But even Vanguard’s relative growth pales in comparison to the figures for some smaller ETF issuers. WisdomTree, for example, has accounted for about 2% of inflows in 2010–more than twice the company’s ETF market share. First Trust has pulled in close to $2 billion in inflows through the first ten months of the year–about 2.2% of the industry total–despite accounting for less than 0.5% of U.S. ETF assets. Most of the ETF issuers with under $5 billion in assets are growing at a breakneck pace, as measured by the ratio of market share of inflows to market share of ETF assets. Among the most impressive so far in 2010 are IndexIQ (8.6x), EGShares (8.1x), ALPS (8x), and Global X (7.9x). Those issuers make up just 0.2% of ETF assets, but have generated nearly 1.5% of total 2010 inflows. Also experiencing impressive growth are two financial giants that are relatively new to the ETF space: PIMCO and Schwab combine for less than half of one percent of total ETF assets, but are responsible for 3% of inflows so far this year [see the full list of PIMCO ETFs here].
It’s also interesting to note that the “super tickers” that account for a huge portion of industry assets aren’t pulling away from the smaller funds. The 25 largest ETFs that made up 53% of assets at the end of October have accounted for only about one third of year-to-date inflows, and more than a quarter of this group has seen net outflows so far in 2010.
The dominance of the big dogs of the ETF world isn’t in danger, given the sizable lead the larger players in the industry maintain over the rest of the pack. But a closer look at some of the numbers indicates that the landscape continues to evolve, and that many of the smaller ETF issuers out there are enjoying success with their niche products. That is, of course, good news for investors, since more issuers can only lead to a greater array of products and ongoing cost competition [see ETF Pipeline Grows: More Hedge Fund Products, VIX ETNs In The Works].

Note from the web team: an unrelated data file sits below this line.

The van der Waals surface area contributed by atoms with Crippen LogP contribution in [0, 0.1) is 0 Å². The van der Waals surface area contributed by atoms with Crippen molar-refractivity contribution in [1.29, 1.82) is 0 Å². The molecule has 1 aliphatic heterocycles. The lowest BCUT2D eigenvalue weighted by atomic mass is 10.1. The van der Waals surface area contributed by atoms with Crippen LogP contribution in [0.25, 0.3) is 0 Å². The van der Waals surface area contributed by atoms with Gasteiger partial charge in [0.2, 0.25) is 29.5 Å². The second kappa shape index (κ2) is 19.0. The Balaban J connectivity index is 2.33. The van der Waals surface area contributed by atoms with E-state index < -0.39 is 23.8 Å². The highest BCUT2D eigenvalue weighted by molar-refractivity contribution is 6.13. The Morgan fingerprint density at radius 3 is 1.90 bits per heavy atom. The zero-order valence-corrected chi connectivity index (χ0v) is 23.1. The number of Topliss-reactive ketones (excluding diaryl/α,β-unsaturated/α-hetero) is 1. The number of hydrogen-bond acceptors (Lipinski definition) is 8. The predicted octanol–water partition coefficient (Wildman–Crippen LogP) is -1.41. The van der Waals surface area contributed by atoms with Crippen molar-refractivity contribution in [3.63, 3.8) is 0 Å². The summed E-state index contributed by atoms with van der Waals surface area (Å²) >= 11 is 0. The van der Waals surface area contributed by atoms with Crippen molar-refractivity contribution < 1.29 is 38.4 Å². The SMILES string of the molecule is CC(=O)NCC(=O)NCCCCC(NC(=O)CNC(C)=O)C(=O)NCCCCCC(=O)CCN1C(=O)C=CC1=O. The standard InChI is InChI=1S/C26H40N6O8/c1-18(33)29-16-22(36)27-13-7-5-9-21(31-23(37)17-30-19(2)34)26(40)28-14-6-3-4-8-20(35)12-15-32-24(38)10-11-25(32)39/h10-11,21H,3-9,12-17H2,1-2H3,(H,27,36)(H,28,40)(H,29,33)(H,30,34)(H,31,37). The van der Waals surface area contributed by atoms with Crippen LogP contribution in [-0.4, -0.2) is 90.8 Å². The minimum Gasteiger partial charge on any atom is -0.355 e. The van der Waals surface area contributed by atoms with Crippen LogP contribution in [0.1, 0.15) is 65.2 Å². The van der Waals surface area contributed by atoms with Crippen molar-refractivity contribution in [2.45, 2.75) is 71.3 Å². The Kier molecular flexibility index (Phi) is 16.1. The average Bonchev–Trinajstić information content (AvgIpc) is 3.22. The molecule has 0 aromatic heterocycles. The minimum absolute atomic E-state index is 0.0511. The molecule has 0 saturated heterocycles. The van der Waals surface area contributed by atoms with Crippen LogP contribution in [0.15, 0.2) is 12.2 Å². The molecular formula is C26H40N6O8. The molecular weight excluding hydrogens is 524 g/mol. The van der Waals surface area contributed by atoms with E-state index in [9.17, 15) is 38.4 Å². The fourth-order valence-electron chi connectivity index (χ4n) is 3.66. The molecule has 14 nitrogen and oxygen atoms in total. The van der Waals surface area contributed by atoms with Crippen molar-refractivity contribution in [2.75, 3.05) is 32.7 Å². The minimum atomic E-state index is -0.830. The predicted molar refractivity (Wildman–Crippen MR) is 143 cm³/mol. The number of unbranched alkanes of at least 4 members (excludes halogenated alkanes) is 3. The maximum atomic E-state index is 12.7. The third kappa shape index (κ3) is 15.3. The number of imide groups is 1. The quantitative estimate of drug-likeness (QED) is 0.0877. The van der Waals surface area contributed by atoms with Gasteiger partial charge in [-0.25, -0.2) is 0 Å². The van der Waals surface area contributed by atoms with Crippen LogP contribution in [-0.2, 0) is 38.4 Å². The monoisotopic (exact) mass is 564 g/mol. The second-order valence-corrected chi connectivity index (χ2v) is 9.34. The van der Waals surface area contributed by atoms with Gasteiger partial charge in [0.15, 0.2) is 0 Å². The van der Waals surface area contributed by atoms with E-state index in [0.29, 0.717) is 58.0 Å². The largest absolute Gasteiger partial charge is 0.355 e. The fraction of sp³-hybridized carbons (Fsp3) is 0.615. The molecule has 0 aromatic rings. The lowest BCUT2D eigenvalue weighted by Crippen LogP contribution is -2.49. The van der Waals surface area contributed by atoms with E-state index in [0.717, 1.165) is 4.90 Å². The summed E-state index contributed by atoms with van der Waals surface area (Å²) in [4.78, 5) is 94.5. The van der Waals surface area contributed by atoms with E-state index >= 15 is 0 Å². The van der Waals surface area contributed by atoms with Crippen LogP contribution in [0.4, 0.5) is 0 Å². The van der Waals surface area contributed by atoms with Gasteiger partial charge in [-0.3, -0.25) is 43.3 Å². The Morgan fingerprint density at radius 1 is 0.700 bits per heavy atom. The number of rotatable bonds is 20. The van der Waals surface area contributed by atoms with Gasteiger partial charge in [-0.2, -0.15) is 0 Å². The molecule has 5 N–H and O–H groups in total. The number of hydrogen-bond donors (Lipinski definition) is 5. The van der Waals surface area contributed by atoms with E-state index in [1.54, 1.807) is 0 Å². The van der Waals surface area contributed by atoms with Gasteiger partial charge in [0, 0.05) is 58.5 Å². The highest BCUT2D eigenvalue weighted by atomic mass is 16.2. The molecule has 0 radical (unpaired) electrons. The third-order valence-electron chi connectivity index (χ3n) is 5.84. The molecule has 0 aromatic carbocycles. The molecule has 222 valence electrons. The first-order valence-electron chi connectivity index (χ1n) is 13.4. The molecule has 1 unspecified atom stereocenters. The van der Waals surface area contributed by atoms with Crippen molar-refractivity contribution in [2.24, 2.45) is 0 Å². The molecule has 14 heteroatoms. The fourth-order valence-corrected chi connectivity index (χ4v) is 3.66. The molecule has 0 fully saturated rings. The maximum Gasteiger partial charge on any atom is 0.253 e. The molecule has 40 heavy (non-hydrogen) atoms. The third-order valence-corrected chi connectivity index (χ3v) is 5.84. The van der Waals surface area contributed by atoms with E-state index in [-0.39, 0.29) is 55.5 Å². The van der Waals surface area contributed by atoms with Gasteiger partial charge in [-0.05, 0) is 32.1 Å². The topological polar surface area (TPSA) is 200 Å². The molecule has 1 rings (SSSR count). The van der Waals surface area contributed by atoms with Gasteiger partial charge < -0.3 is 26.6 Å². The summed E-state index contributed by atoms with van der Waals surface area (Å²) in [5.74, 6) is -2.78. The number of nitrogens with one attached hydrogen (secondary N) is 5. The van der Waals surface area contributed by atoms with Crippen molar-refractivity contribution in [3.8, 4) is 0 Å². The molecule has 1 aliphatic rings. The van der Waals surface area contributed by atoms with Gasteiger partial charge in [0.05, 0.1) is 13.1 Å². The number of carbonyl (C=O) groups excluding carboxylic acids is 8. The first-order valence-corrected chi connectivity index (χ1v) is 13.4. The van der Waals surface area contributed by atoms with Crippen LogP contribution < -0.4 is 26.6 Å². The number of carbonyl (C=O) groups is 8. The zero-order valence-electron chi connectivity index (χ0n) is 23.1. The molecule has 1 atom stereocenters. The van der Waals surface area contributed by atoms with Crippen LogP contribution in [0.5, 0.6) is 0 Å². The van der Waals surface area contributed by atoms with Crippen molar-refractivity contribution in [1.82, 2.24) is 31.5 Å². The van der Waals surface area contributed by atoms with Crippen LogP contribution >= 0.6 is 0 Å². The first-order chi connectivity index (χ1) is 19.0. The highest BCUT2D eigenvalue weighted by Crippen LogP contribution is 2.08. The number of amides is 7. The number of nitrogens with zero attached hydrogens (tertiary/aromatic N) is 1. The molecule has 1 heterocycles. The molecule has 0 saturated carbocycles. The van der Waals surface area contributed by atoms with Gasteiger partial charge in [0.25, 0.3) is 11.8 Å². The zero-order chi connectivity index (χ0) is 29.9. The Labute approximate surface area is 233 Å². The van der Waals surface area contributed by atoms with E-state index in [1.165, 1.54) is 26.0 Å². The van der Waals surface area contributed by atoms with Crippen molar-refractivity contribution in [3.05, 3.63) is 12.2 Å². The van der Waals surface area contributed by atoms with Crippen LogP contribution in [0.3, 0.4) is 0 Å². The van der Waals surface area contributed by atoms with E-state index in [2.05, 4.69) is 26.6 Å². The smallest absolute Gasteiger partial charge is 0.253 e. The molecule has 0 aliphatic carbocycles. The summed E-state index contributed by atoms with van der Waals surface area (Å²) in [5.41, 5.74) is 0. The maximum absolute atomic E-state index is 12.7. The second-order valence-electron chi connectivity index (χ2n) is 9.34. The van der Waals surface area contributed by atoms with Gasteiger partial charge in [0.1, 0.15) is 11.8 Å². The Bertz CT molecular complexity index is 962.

ETNs: Back In Style
Also gaining ground somewhat surprisingly are exchange-traded notes (ETNs). These securities don’t offer investors an ownership interest in an underlying basket of securities, but are rather debt instruments whose returns are linked to the performance of an index. As such, ETNs expose investors to the credit risk of the issuing financial institution. That risk factor jumped out as a major red flag in recent years, as the viability of many Wall Street institutions was called into question and one ETN issuer, Lehman Brothers, went under. But with big banks back on relatively stable financial footing–Barclays, JPMorgan, Deutsche Bank, and UBS are among the largest issuers of ETNs–it seems as if investors are once again embracing ETNs as preferred means of exposure for certain asset classes [see Five Ultra Popular ETNs].
ETNs accounted for only about 1.4% of total ETP assets at the end of October, but have generated more than 5% of industry inflows so far this year, far outpacing expansion of previous years. One big reason for this surge is the tremendous interest in the MLP space; there are now seven MLP ETNs available to U.S. investors, and these products had seen aggregate inflows of more than $1.5 billion through the first ten months of the year [also read MLP ETNs: A Different Breed Of Equity Exposure].
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Disclosure: No positions at time of writing.